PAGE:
Abstract:Dairy producers are faced with a multitude of challenges regarding dairy cattle production. One such challenge common for cows fed whole-plant corn silage (WPCS) is the often negative effect of fungi. Fungi affect WPCS both in the field and post-harvest; and can cause serious issues for cows that consume it. The use of fungicide (FUN) in the field and feeding adsorbents (AD) to cows are ways to combat the negative consequences caused by fungi and their resulting toxins (mycotoxins). Fungicides work on the corn plant in the field to halt fungus growth, while AD such as clay and yeast work in the rumen to mitigate the negative effects associated with the consumption of mycotoxins on WPCS and other feedstuffs. This research aimed to delve into the consequences of foliar FUN on WPCS and of feeding AD to cows challenged by aflatoxins (AF). To examine the effects of FUN on WPCS in the field and post-ensiling, treatments were assigned to 16 3.38-ha plots in a completely randomized split-plot block design. Treatments were: brown midrib corn (BMR) or floury corn (FLY) without FUN (CON), BMR with FUN (pyraclostrobin and metconazole; Headline AMP, BASF, Florham Park, NJ), and FLY with FUN. Samples of whole corn plants were collected and separated into leaves, stalks, flag leaf, and cobs. Fresh-cut, WPCS samples were collected at harvest and sealed inside mini-silos for the duration of their respective ensiling times. Brown midrib corn plants had a greater number of green leaves than FLY with 11.81 and 11.34 ± 0.09 leaves, respectively (P = 0.001). Corn plants in CON had a greater number of yellow leaves than corn plants in FUN with 0.28 and 0.08 ± 0.02, respectively (P < 0.0001). Corn treated with FUN tended to yield more total WPCS than CON with 63,634 and 60,488 ± 1,533 kg/ha, respectively (P = 0.08). Whole plant corn silage lignin (ADL) content decreased as days ensiled increased with 31.61, 28.48, 25.48, and 22.38 ± 0.77 g/kg of DM for d 0, 30, 90, and 150 d, respectively (P < 0.0001). Floury WPCS had a greater ADL content than BMR WPCS with 31.25 and 22.72 ± 0.61 g/kg of DM, respectively (P < 0.0001). Brown mid-rib WPCS had a greater NDF digestibility at 30 h than FLY WPCS with 572.6 and 492.3 ± 6.9 g/kg of DM, respectively (P < 0.0001). Floury WPCS had greater undigested NDF than BMR WPCS with 125.3 and 96.1 ± 2.1 g/kg of DM, respectively (P < 0.0001). Brown mid-rib corn kernels had a greater kernel vitreousness score than FLY corn kernels with scores of 3.11 and 2.65 ± 0.13, respectively (P = 0.05). A variety × treatment interaction was observed for kernel vitreousness score with scores of 3.23, 2.99, 2.49, and 2.80 ± 0.14 for BMR/CON, BMR/FUN, FLY/CON, and FLY/FUN, respectively (P < 0.0001). From this study we concluded that BMR WPCS treated with FUN and ensiled for 90 to 150 d may result in the most superior WPCS when fed to dairy cows. When FUN aren’t enough to protect WPCS from fungal infestation, AD are commonly fed to cows in order to alleviate the negative effects of toxins on cows. In the first cow trial, lactating Holstein cows [(n = 76); BW (mean ± SD) = 698 ± 72 kg; DIM = 153 ± 83 d] were assigned to 1 of 5 treatments in a randomized complete block design. The trial lasted 28 d and measurements were made from d 22 to 28. From d 22 to 24 cows received an AF challenge (100 μg of AFB1/kg of diet DM administered orally). Treatments were: no AD and no AF challenge (CON); no AD plus an AF challenge (POS); 30 g per cow per d of an AD with proprietary composition of yeast cell wall and bentonite clay (P30); 60 g per cow per d of the same AD previously mentioned (P60); and 60 g per cow per d of a prototype AD (PROT). Blood was sampled on days 22 and 26 (n = 2 per cow), and analyzed for superoxide dismutase (SOD) concentration. Milk samples from d 22 to 26 were analyzed for AFM1 concentrations by HPLC. Fecal samples collected from the rectum on d 22 and 24 were analyzed for AFB1 concentrations via HPLC. A quadratic treatment effect (P < 0.0001) was observed for plasma SOD concentrations at 2.77, 1.99, and 1.97 ± 0.05 U/mL for POS, P30, and P60 treatments, respectively. Aflatoxin M1 transfer (11.4 and 0.00 ± 1.60 g/kg), excretion (29.52 and 0.00 ± 4.58 µg/d), and concentrations in milk (0.76 and 0.00 ± 0.16 µg/kg) were greater for POS than CON, respectively (P < 0.0001) but no differences were observed among other treatments. A tendency for a quadratic treatment effect (P = 0.08) was observed for fecal AFB1 concentrations at 6.78, 8.55, and 5.07 µg/kg for the POS, P30, and P60 treatments, respectively. Oral supplementation of yeast and bentonite clay-based AD during AF challenge resulted in quadratic changes in plasma SOD and fecal AFB1 concentrations; however, no differences were observed for DMI or milk yield. From this study we concluded that yeast cell wall and bentonite-based AD may be beneficial in reducing inflammation during an AF challenge. In a second cow study, we sought to determine the ruminal degradability of feedstuffs in response to 3 concentrations of dietary clay in lactating dairy cows. Treatments were: no clay (CON), 10, or 20 g/kg of dietary DM as clay (EcoMix®, UMG, Ukraine). Samples (8 g) of dried alfalfa hay (AH), grass hay (GH), wet brewer’s grains (WBG), ground corn (GC), corn silage (WPCS), or soybean meal (SBM) were placed into polyester bags (3 replicates per feed) and incubated for 0, 2, 4, 8, 12, 48, 72, or 96 h in 3 rumen-cannulated cows. Recovered bags were analyzed for DM, NDF, ADF, starch, and CP for all feedstuffs, as well as total fatty acids (TFA), saturated fatty acids (SFA), monounsaturated fatty acids (MUFA), and polyunsaturated fatty acids (PUFA) for GH, WBG, and WPCS. Soluble (SF), digestible (D), and indigestible (I) fractions; and fractional rate of digestion (Kd) and effective degradability (ED), were estimated for each feedstuff, treatment, and cow combination. Dry matter SF for GH was 0.14, 0.17, and 0.12 g/100 g of DM for CON, 10, and 20 g/kg (P = 0.03). Dry matter Kd for GH was 0.026, 0.015, and 0.022 h-1 for CON, 10, and 20 g/kg (P = 0.02). Digestible DM for WBG was 0.59, 0.66 and 0.76 g/100 g of DM for CON, 10, and 20 g/kg (P = 0.04). Dry matter ED for WBG was 0.44, 0.41, and 0.31 g/100 g of DM for CON, 10, and 20 g/kg (P = 0.02). Soluble DM for SBM was 0.26, 0.34 and 0.15 g/100 g of DM for CON, 10, and 20 g/kg (P = 0.04). Dry matter ED for SBM was 0.48, 0.57, and 0.39 for CON, 10, and 20 g/kg (P = 0.002). From this study, we concluded that the addition of clay at 10 or 20 g/kg of total dietary DM increased SF of GH and SBM, ED of SBM, and D of WBG. As a whole, this research aimed to provide practical solutions to a common problem faced by dairy farmers regarding mycotoxins both in the field and in feedstuffs. In the field, FUN may improve the health and quality of corn plant and WPCS, while AD are useful for attenuating the negative effects of toxins within the cow. Lastly, the addition of a clay-based AD may improve the degradability of some feedstuffs making it effective in maximizing both health and productivity of dairy cows.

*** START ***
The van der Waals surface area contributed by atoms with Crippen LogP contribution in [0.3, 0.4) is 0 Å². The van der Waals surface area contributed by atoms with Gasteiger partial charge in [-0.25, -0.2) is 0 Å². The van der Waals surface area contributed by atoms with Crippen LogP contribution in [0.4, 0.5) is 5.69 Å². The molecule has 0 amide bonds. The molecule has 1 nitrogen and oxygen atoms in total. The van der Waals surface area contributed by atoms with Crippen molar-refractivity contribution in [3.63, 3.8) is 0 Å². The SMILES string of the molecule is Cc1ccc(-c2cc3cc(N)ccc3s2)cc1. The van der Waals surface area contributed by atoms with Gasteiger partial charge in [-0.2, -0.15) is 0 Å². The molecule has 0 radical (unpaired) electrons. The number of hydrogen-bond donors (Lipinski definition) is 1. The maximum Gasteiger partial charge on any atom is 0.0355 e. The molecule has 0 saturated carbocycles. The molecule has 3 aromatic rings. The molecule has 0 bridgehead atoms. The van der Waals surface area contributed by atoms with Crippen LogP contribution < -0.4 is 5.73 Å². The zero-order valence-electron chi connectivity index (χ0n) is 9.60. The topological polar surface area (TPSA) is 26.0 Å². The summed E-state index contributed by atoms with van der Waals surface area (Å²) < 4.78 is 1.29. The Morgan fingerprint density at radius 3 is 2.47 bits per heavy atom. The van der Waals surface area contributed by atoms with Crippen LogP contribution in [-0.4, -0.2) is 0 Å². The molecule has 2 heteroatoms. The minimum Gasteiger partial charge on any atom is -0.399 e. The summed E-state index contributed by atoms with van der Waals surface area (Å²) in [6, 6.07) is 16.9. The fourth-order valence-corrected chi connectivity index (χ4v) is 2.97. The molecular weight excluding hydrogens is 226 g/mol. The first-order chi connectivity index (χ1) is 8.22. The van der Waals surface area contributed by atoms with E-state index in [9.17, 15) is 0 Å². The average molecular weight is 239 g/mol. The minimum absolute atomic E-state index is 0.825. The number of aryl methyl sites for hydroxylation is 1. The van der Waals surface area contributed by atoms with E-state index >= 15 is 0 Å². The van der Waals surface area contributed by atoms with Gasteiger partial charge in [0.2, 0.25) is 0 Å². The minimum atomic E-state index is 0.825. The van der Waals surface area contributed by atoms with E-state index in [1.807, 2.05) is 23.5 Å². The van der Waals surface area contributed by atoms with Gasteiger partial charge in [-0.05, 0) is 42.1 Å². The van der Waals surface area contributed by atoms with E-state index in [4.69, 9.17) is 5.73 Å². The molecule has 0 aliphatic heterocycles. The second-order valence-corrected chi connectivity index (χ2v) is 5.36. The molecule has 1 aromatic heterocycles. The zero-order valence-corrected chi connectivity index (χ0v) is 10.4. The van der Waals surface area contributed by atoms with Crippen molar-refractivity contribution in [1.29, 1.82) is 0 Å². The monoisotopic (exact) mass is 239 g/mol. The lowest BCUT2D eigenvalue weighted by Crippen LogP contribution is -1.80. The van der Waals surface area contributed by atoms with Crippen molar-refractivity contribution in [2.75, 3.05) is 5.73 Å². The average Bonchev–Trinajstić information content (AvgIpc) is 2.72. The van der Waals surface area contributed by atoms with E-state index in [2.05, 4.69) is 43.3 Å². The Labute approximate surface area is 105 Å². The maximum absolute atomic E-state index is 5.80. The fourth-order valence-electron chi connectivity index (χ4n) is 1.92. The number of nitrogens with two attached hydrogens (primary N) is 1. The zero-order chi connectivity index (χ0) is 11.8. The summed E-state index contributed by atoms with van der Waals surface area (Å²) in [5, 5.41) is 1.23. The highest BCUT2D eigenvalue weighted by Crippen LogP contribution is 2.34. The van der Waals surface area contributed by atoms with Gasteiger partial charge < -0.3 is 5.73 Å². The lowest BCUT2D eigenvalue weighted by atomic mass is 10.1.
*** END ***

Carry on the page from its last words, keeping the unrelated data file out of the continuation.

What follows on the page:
Issue Date:2018-07-13
Rights Information:Copyright 2018 Maegan Weatherly
Date Available in IDEALS:2018-09-27
Date Deposited:2018-08